Matthew Bowden, Screen Editor, delves into why Spiderhead ultimately disappoints and fails to live up to its potential.
Fresh off the barnstorming success of Top Gun: Maverick, Joseph Kosinski and Miles Teller combine again for Spiderhead: Netflix’s latest toe-dip into the world of feature films. Teller plays Jeff, a prisoner serving time for manslaughter, who has traded the mundanity of gen pop in favour of volunteering as a drug-test subject at the state-of-the-art Spiderhead facility, overseen by Chris Hemsworth’s Dr. Steve Abnesti. The prisoners are afforded unmatched freedoms and luxuries, yet the catch is they are effectively pawns for the cause of medical and societal research, variously coming under the influence of drugs with funny sounding names, like “Lovactin” and “Verbaluce”, which are imprinted onto them in the form of a MobiPack.
The film aims for a cerebral contemplation on human emotions and their psychological malleability, akin to something like Alex Garland’s thought-provoking Ex-Machina, but doesn’t come close to fulfilling the potential of its premise. The story is loosely adapted from a satirical short “Escape from Spiderhead”, with a script penned by Deadpool duo Rhett Reese and Paul Wernick. Despite their previous successes, their presence here feels like tonal cross-contamination.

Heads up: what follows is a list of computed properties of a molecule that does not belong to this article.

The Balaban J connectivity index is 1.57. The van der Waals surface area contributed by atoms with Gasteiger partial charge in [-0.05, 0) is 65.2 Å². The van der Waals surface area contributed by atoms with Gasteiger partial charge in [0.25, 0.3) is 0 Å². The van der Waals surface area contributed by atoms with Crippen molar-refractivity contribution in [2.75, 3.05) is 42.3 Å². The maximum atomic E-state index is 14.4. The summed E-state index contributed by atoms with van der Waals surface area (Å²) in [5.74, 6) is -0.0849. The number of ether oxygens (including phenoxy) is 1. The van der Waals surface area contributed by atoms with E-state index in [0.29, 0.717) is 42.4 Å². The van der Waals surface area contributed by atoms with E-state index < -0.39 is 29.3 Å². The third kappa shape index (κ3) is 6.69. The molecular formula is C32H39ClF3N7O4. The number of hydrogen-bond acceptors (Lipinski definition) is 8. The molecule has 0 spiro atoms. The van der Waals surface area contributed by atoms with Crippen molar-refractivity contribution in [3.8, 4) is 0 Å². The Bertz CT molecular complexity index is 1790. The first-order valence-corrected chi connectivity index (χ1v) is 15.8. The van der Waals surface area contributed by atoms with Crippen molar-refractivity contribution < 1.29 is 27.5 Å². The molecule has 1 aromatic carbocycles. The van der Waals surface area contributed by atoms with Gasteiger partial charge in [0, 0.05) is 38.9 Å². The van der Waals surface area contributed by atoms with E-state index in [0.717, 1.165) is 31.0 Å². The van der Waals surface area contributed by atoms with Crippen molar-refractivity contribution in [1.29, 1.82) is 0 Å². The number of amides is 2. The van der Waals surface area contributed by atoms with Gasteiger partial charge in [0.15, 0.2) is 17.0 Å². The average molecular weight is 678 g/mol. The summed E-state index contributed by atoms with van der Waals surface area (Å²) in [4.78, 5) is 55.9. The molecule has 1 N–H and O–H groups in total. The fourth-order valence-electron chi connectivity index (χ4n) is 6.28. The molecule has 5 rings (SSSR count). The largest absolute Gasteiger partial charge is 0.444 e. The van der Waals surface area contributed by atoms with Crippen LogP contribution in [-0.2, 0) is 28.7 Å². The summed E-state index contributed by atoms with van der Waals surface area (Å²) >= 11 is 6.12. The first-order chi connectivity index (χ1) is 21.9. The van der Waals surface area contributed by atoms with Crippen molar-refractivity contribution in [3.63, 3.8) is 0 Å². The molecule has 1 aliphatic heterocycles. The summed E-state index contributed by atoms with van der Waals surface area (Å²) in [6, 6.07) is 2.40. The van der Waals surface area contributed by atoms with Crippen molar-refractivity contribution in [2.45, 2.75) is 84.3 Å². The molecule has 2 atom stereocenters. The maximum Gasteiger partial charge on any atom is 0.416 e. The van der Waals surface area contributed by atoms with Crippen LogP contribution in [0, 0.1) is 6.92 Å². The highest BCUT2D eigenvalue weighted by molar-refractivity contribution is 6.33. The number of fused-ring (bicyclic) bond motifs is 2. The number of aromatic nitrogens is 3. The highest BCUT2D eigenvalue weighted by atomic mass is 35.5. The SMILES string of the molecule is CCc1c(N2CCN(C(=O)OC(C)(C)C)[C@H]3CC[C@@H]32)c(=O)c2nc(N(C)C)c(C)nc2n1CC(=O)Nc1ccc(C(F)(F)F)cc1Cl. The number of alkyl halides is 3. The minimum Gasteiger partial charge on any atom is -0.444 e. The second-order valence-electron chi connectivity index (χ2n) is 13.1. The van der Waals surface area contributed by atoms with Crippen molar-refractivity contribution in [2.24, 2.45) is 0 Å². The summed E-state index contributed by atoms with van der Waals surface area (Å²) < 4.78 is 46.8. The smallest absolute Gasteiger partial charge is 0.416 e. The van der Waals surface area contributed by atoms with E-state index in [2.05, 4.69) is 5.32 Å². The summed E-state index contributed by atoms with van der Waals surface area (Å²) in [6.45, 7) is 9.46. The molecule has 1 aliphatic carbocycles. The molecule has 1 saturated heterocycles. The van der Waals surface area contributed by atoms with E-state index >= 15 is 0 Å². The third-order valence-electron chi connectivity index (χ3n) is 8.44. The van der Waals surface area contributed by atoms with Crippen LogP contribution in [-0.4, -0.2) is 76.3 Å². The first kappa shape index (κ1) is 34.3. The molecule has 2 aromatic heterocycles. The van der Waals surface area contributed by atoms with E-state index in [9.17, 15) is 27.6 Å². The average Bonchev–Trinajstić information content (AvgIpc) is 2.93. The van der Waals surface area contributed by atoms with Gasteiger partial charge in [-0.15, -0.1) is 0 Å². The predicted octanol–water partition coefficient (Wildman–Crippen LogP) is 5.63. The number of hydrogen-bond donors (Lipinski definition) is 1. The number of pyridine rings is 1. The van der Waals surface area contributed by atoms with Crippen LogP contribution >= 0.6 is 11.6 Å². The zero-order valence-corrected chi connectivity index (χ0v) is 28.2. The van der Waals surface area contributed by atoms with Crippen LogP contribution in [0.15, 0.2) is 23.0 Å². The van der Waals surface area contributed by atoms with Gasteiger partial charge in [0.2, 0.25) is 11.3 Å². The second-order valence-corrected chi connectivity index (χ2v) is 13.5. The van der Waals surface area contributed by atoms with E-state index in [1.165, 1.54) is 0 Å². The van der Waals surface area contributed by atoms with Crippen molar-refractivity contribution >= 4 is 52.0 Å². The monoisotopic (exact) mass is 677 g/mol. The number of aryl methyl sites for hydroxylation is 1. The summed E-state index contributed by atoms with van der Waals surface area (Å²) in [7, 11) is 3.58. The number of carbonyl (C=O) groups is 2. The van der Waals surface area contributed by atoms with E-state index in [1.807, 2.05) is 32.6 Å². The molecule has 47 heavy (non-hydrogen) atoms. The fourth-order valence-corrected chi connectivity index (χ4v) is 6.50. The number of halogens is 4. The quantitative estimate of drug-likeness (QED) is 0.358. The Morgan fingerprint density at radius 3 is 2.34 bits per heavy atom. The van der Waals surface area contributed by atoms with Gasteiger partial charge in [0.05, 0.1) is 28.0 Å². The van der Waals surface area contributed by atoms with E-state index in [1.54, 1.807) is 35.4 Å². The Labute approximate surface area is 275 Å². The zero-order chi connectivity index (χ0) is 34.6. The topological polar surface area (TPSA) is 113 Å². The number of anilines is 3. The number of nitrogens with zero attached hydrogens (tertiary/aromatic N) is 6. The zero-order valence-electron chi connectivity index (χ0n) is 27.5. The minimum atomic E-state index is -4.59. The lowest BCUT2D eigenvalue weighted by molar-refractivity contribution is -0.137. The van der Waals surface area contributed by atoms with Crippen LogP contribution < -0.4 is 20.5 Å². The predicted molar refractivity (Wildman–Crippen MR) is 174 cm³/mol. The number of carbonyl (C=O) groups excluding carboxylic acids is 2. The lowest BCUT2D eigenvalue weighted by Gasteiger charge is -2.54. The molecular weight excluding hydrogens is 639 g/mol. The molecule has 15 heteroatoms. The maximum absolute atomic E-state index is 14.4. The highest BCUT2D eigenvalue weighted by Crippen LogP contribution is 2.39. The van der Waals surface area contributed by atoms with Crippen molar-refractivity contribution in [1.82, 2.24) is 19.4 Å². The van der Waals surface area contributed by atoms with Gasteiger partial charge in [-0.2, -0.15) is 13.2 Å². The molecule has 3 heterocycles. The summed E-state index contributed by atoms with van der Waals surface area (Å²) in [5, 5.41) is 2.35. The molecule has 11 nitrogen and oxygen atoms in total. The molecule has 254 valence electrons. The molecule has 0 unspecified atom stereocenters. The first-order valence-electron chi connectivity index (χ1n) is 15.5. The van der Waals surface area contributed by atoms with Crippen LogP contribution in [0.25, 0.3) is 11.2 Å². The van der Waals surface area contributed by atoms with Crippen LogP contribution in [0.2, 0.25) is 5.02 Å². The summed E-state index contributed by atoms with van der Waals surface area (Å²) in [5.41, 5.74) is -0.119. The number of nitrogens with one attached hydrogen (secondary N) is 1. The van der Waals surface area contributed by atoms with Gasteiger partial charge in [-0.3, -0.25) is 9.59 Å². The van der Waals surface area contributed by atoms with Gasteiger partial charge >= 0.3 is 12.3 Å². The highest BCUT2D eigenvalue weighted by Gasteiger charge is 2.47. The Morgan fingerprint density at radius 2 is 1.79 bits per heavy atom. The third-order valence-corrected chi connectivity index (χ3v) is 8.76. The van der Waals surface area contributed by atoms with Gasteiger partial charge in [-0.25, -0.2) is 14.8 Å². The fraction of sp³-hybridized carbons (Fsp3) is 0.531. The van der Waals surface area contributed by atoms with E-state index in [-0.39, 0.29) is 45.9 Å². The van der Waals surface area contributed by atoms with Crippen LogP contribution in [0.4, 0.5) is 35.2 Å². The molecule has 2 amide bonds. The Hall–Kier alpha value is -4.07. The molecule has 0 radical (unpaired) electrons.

Despite [Rhett Reese and Paul Wernick] previous successes, their presence here feels like tonal cross-contamination
Concepts of prisoner manipulation and agency that are teased out during the first 30 minutes are later eschewed for half-hearted attempts at comedic interjections; a lot of which end up falling flat. The dynamic between Abnesti and his guinea pigs is interesting, especially in the face of a revelation regarding the extent of his involvement in the project, yet the film appears more concerned with an uncompelling bourgeoning romance between Jeff and fellow inmate Lizzy (Jurnee Smollett), delving into backstories that distract from the central thread.
Kosinski fully loses us during the finale, which descends into a silly, frenetic escape sequence. Hemsworth’s performance is somewhat of a redeeming feature, resembling a Duracell Bunny of geniality in a desperate attempt to inject Spiderhead with some kind of life. But he can’t quite carry it on his shoulders. With the talent on show both on and off screen, it’s undoubtedly an opportunity wasted.